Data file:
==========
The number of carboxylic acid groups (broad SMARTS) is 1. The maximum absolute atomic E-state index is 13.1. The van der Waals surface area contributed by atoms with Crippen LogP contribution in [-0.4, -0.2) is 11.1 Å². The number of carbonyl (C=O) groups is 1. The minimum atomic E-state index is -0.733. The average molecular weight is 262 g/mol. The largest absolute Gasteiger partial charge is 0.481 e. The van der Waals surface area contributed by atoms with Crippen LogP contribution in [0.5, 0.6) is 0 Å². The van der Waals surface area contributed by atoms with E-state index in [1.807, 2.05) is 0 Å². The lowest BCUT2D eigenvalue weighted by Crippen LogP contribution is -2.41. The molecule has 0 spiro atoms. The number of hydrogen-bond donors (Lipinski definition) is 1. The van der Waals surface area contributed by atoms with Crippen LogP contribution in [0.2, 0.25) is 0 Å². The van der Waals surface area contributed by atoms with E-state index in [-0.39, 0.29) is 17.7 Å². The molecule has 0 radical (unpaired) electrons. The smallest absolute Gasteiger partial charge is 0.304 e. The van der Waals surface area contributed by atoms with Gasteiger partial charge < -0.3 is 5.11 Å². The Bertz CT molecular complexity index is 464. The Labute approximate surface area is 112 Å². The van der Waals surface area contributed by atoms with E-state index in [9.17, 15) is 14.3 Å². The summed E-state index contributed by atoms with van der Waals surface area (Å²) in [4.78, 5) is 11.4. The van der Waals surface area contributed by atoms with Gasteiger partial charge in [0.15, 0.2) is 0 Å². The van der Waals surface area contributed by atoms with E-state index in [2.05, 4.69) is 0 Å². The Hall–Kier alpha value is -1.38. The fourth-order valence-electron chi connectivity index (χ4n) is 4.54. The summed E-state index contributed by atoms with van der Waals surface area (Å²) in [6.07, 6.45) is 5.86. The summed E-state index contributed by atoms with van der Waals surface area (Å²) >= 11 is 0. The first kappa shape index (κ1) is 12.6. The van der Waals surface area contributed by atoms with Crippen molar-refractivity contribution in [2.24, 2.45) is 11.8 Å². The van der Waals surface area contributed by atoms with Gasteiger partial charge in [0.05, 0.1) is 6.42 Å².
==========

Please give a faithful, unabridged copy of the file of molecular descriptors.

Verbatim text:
The number of carboxylic acid groups (broad SMARTS) is 1. The maximum absolute atomic E-state index is 13.1. The van der Waals surface area contributed by atoms with Crippen LogP contribution in [-0.4, -0.2) is 11.1 Å². The number of carbonyl (C=O) groups is 1. The minimum atomic E-state index is -0.733. The average molecular weight is 262 g/mol. The largest absolute Gasteiger partial charge is 0.481 e. The van der Waals surface area contributed by atoms with Crippen LogP contribution in [0.5, 0.6) is 0 Å². The van der Waals surface area contributed by atoms with E-state index in [1.807, 2.05) is 0 Å². The lowest BCUT2D eigenvalue weighted by Crippen LogP contribution is -2.41. The molecule has 0 spiro atoms. The number of hydrogen-bond donors (Lipinski definition) is 1. The van der Waals surface area contributed by atoms with Crippen LogP contribution in [0.2, 0.25) is 0 Å². The van der Waals surface area contributed by atoms with E-state index in [-0.39, 0.29) is 17.7 Å². The molecule has 0 radical (unpaired) electrons. The smallest absolute Gasteiger partial charge is 0.304 e. The van der Waals surface area contributed by atoms with Gasteiger partial charge < -0.3 is 5.11 Å². The Bertz CT molecular complexity index is 464. The Labute approximate surface area is 112 Å². The van der Waals surface area contributed by atoms with E-state index in [9.17, 15) is 14.3 Å². The summed E-state index contributed by atoms with van der Waals surface area (Å²) in [4.78, 5) is 11.4. The van der Waals surface area contributed by atoms with Gasteiger partial charge in [0.15, 0.2) is 0 Å². The van der Waals surface area contributed by atoms with E-state index in [2.05, 4.69) is 0 Å². The Hall–Kier alpha value is -1.38. The fourth-order valence-electron chi connectivity index (χ4n) is 4.54. The summed E-state index contributed by atoms with van der Waals surface area (Å²) in [6.07, 6.45) is 5.86. The summed E-state index contributed by atoms with van der Waals surface area (Å²) >= 11 is 0. The first kappa shape index (κ1) is 12.6. The van der Waals surface area contributed by atoms with Crippen molar-refractivity contribution in [2.24, 2.45) is 11.8 Å². The van der Waals surface area contributed by atoms with Gasteiger partial charge in [0.05, 0.1) is 6.42 Å².